DeFazio’s Pizza at The Empire State Plaza


It seems like there are a lot of new food trucks taking advantage of the lesser restrictions of the Empire State Plaza, breathing some new life into the Capitol outdoor lunch dining scene, previously only held down by the trucks surrounding West Capitol Park. While Capital Q has been at the ESP at least a few years now, newcomers like Slidin’ Dirty (among others) are really shaking things up on the plaza compared to the Park. But when I saw DeFazio’s was bringing a wood-fired oven and cautioned lunch goers that “charring and blistering of the crust was to be expected” my interest was piqued.

Now, those of you who have stuck around here for awhile know that I’m a little bit obsessed when it comes to pizza. I LOVE “blistered and charred” pizza more than the average person. In fact, I expect it. I cook my pizzas at home under a broiler on an 1/8″ piece of steel preheated for an hour at 550 degrees with about a 3-3:30 minute cook time. Anything longer than that and things are going too slow for me.

The problem is rarely do you find this style of pizza in the Capital District, and while DeFazio’s is still very good pizza, they tout their “authentic Italian wood fired oven” yet all of the pizza I’ve had from there looks like conventional New York style pizza from a conventional pizza oven rather than the beauty of a neopolitan pizza from wood-fired oven. Check out the pictures from the final in last year’s AOA Tournament of Pizza. If you didn’t know which pizza was DeFazio’s and which was Marisa’s, would you be able to identify the one done in a wood-fired oven? I couldn’t.

And that’s my biggest issue with DeFazio’s pizza. It’s missing the key characteristics I look for in a wood-fired pie. So, when I don’t feel like turning my kitchen into an inferno at home, I generally head to Bacchus when I go out for pizza because it’s much closer to my expectations of a pizza done in a traditional high-temperature domed wood-fired oven. Which brings me back to this sign right here. “Charring”. “Blistering”. My cup of tea. I knew what I was having for lunch.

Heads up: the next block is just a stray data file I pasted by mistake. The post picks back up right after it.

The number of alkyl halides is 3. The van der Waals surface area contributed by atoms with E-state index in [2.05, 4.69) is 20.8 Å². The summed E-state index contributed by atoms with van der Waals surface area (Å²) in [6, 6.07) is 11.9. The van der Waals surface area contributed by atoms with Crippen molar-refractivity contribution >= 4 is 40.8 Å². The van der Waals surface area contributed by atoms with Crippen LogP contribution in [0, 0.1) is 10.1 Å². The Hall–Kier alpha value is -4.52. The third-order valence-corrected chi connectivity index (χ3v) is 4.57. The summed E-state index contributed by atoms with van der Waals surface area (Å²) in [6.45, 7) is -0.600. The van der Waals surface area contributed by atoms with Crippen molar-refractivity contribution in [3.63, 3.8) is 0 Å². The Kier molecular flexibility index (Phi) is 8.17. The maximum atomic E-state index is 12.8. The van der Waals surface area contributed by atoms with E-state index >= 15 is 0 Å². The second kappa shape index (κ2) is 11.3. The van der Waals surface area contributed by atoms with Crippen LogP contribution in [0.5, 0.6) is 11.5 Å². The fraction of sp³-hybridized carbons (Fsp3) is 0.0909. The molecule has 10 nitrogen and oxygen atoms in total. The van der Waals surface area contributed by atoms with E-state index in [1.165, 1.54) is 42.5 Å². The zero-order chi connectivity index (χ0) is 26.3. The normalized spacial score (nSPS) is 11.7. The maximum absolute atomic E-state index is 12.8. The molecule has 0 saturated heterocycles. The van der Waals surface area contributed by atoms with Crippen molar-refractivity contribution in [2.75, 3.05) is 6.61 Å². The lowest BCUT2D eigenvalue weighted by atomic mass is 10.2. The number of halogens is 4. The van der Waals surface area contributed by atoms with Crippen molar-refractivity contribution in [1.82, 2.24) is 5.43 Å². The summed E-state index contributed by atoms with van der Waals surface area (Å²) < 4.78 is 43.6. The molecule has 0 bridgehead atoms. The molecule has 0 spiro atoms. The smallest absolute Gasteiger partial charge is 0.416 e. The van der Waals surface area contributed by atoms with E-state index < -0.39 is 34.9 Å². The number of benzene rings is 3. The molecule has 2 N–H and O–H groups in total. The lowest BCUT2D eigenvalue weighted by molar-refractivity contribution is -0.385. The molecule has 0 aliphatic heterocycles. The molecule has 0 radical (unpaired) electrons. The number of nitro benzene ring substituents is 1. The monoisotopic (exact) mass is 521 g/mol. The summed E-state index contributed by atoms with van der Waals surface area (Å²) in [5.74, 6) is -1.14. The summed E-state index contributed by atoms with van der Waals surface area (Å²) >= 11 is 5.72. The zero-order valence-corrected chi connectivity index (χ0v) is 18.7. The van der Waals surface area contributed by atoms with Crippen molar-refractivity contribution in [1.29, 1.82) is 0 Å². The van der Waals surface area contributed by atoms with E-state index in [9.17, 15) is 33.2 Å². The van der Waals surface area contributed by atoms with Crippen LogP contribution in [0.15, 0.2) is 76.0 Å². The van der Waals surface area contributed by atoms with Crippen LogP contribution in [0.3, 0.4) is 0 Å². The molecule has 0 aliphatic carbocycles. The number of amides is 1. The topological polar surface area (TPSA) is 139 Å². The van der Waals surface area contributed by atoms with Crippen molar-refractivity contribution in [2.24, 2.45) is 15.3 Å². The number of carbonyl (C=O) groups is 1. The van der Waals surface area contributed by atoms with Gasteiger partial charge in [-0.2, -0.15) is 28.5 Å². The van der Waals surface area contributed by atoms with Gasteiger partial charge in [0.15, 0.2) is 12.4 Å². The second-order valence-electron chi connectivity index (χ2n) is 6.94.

I ordered my pepperoni pizza with the guidance that I wasn’t afraid nor a stranger to a good char and to feel free to let it happen. The dough was par-cooked, I’m guessing about 5 mins in the DeFazio’s oven but was assembled on site at the Empire State Plaza. I have no qualms about this, as I’m sure it speeds up the delivery of the pizza for those of us with half-hour lunch breaks, but generally I would prefer to see fresh dough. Let’s take a look at this puppy getting made.

Sauced:

Formaggio:

Pep:

Into the oven:

While I waited for my pizza to finish I checked out some of DeFazio’s other offerings:

All looked great, but the stromboli might be the best deal going for lunch truck dining at the Capitol. Eight bucks for what is easily two meals worth of meat and cheese filled dough:

I’m not gonna lie, it took a while for my pizza to come out. The pizzaiolo did his best to try to get some char on the crust, leaving it in longer than three other orders that came in after mine, and even cranking up the heat with some extra wood. Alas, charring, blistering and a beautifully raised cornicione was not in my future that day, although I suspect all of that has something to do with par-cooking of the dough.


Granted, there was some wonderful coloring on the edge of the underbelly, but with the extra time in the oven it was starting to go from a sought after “crunch” leaning towards a not so desirable “toughness”. (This wasn’t the case on the pies taken out earlier than mine.)